According to data published recently in the New York Times, Nashville is listed among the 40 US cities with highest poverty. It is 33rd. Among its "peer" cities (that is those we regularly see it compared it to) also among the 40, here is how it compares:
St. Louis, MO 27.8% Memphis, TN 26.5% Atlanta, GA 26.1% Denver, CO 21.6% Indianapolis, IN 21.1% Nashville, TN 20.8% Austin, TX 20.8% Kansas City, MO 20.4% Greensboro, NC 20.1%
While Nashville is 17 percentage points lower than Detroit, the most impoverished city, it is still 5 percentage points higher than the national rate of poverty.
One of Nashville's indicators of our city's answer for lowering the poverty rate, public education, is at present driven by market models of reform. Public schools are being privatized as charter schools and being flipped to private boards of directors. Others are being reorganized into "academies" influenced by individual CEOs. The current climate does not invite discussions of the impact of poverty on school performance or Metro solutions to mitigating the impact.
Instead, under the influence of the Nashville Chamber of Commerce, a special interest group that enjoys direct access to MNPS administration, the focus is on the test scores of public schools as the strict measure of performance. The Nashville Chamber is not just a lobby group, but a lobby group that has received hundreds of thousands of tax dollars to subsidize its influence.
But the Chamber is so focused on selling its product, Nashville, that considering the problem of poverty will not fit into it's latest marketing strategy "Business is good." Given the numbers on poverty, marketing strategies for fixing public education seem more like a Chamber-serving diversion, but if I were in charge of their marketing wizardry, I would tweak it a bit for the sake of realism.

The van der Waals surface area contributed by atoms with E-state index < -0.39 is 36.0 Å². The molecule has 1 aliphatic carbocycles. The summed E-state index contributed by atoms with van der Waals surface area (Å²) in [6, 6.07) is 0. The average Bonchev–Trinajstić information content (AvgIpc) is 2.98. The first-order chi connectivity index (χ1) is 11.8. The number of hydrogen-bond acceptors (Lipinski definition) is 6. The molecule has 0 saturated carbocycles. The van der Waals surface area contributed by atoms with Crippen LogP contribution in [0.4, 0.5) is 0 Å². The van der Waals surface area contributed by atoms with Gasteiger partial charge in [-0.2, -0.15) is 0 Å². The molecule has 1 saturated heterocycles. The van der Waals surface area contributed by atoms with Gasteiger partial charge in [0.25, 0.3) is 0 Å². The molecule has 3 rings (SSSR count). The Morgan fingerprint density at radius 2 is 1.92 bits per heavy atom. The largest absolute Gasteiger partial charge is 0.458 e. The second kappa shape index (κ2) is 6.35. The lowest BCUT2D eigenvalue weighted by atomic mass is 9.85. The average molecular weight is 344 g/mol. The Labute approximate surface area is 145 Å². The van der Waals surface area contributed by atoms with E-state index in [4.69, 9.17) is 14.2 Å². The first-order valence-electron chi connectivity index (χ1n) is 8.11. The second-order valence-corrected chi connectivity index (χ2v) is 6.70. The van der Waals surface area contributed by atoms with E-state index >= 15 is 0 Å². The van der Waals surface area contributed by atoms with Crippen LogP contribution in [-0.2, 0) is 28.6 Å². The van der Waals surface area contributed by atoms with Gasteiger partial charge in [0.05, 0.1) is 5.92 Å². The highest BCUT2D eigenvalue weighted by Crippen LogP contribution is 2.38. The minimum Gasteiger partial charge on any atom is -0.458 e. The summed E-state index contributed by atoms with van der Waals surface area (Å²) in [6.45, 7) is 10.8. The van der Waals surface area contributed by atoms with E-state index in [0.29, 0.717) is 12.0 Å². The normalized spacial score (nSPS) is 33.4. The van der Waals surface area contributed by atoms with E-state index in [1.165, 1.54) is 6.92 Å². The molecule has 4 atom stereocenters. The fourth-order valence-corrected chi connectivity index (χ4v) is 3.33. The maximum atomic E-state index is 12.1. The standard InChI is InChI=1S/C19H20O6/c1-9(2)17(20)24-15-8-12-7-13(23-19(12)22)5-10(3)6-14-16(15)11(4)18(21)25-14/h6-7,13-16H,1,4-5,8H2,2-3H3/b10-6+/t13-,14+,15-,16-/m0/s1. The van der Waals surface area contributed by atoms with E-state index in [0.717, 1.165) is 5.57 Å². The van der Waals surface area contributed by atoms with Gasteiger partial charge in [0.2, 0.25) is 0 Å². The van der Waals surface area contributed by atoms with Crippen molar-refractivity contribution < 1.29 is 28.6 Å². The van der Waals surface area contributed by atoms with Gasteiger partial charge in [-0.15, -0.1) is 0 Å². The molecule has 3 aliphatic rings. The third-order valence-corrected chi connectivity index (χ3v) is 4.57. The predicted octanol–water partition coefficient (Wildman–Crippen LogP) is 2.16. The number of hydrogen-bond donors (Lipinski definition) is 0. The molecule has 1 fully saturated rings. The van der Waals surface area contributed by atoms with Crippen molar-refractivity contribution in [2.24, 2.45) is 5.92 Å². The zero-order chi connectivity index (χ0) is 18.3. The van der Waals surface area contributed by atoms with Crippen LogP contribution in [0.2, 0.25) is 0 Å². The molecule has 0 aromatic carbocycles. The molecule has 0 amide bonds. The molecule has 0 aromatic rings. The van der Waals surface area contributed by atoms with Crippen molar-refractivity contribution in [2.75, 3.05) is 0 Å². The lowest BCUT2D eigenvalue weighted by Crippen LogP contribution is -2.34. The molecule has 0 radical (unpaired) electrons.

Adapted for truth in advertising. Hence, not likely to be seen on billboards.
Nashville's latest showing in the poverty stats could be much worse, but it is not where it should be, either. In an era of increasing income disparity, relocating businesses or economically booming bigger than other cities will not reverse our poverty rate. It will not close up cracks that poor people slip through. Instead, the greater wealth generated will be hoarded at the top, not spread around to give more people access to opportunity.
UPDATE: The Urban Institute finds that income inequality in the States grows:
In the past several decades, income inequality in the United States has increased dramatically. Over the same period, year-to-year variation in individual incomes—or income volatility—has increased more modestly, while Americans’ economic mobility—movements up or down the economic ladder—has changed little.
Inequality and equality can take many forms: equality of opportunity is desirable, but equality of outcomes (like money income) might not be, if the inequality motivates entrepreneurial activity and hard work that benefit society as a whole. Some advocate focusing not on income inequality but on poverty.
On the other hand, the greatest increases in inequality have come at the top, with implications for policy and politics, as most of the country’s resources are concentrated in fewer hands. Tax policy, asset-building policy, and policies directly affecting low-income working families are among the most salient levers.